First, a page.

Hate Motivated Crimes (Property)
Annual rate of police-reported hate crimes to property used by identifiable groups, per 100,000 population
*This indicator does not account for hate crimes directed at individuals
Methods and Limitations:
Hate crime rate data is calculated using the incident-based crime statistics code for ‘Hate-motivated mischief relating to property used by identifiable group ’.
On December 12, 2017, Bill C-305 “An Act to ament the Criminal Code (mischief)” came into effect. This enactment amended the offence of mischief to property primarily used for worship to include mischief in relation to property that is used by an identifiable group (2176) for educational purposes, administrative, social, cultural or sports activities or events or as residence for seniors.
During the production of each year’s crime statistics, data from the previous year are revised to reflect any updates or changes that have been received from the police services.
Populations at the census metropolitan areas (CMA) level by age and sex are not available prior to 2004, and as a result, rates for adults and youth are not available for these years.
Police reported statistics may be affected by differences in the way police services deal with minor offences. In some instances, police or municipalities might chose to deal with some minor offences using municipal by-laws or provincial provisions rather than Criminal Code provisions. Counts are based on the most serious violation in the incident.
The methodology for calculating census metropolitan area (CMA) populations was modified in 2003. Starting in 1996, the populations for CMAs have been adjusted to reflect the actual policing boundaries within the CMA and do not reflect the official Statistics Canada population for these CMAs.
For the period from 1998 to 2017 Incident-based Uniform Crime Reporting Survey (UCR2) data are not available for all respondents. In order to report this level of detail for police services still reporting to the Aggregate Uniform Crime Reporting Survey (UCR) over this time, a process of imputation was applied to derive counts for violations that do not exist on their own in the aggregate survey. For approximately 80% of the aggregate offence codes, there is a 1:1 mapping with a new incident-based violation code. For violations where this was not the case, such as the aggregate other Criminal Code category, it was necessary to estimate (impute) this figure using the distribution of other Criminal Code offences from existing Incident-based UCR2 respondents.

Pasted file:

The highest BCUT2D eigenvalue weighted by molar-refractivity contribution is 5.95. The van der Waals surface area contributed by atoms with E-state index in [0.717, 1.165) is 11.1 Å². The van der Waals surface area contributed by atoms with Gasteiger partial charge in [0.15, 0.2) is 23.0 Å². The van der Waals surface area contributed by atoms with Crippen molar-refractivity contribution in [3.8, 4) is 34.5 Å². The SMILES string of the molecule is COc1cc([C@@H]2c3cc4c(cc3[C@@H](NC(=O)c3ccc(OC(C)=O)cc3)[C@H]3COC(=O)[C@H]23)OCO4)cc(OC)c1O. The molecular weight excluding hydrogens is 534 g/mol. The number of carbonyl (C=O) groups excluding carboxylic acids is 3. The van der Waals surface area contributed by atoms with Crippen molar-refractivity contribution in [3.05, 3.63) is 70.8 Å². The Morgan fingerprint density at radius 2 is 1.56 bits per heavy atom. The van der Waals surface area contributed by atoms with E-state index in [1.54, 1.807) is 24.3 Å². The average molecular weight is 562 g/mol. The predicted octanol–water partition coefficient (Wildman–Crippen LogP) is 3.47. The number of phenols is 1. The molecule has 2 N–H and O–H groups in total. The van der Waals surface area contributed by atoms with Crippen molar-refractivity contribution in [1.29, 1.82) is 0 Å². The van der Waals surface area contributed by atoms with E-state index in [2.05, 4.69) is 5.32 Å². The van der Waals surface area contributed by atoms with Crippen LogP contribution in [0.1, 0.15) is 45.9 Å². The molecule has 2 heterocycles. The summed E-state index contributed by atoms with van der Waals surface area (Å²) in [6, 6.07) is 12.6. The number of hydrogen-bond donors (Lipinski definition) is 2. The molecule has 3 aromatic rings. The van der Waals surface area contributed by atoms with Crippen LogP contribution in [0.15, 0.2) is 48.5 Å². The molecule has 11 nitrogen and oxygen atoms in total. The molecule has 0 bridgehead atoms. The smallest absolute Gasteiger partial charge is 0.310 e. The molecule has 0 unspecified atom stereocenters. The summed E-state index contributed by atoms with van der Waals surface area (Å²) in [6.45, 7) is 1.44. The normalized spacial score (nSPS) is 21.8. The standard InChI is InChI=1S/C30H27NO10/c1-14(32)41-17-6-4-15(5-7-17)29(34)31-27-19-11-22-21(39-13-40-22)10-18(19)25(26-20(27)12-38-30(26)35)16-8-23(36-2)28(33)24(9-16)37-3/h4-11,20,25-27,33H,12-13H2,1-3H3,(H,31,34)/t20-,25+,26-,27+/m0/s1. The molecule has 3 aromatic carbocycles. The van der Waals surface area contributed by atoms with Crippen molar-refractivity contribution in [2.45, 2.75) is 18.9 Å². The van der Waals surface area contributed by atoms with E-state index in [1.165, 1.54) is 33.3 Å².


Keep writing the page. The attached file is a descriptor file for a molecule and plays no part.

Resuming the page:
In January 2018, the Uniform Crime Reporting Survey (UCR) definitions of “founded” and “unfounded” criminal incidents were updated to reflect a more victim-centred approach for recording crimes that consider the complexities of certain offences such as sexual assault, family violence and intimate partner violence. Under the new reporting standards, specific offences may be more likely reported by police as founded rather than unfounded (or unsubstantiated), which would exclude them from police-reported crime rates and crime severity indices. Data for 2019 represent the first complete year of UCR data collected under the new reporting standards. As a result, for selected violations and police services, the actual proportion of incidents in 2019 that were classified as “not cleared” has increased. Use caution when comparing these data with prior years.
Rate Per 100,000 Population: Population figures reflect only the permanent or resident population of a jurisdiction. Where a jurisdiction serves as the centre for commercial businesses, human or public services, or entertainment, it may have substantial “part-time” populations, e.g., tourists, cabin owners, commuters, students, and seasonal staff. These temporary populations, whose permanent residence is within another jurisdiction, are excluded from a jurisdiction’s population figures. This may be a factor to consider when examining the crime rate and Crime Severity Index for some municipalities.
Hate Motivated Crimes (Property) in the Sustainable Development Goals
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16. Promote just, peaceful and inclusive societies
Goal 16 of the Sustainable Development Goals is dedicated to the promotion of peaceful and inclusive societies for sustainable development, the provision of access to justice for all, and building effective, accountable institutions at all levels.
Related Hate Motivated Crimes (Property) Targets
Promote and enforce non-discriminatory laws and policies for sustainable development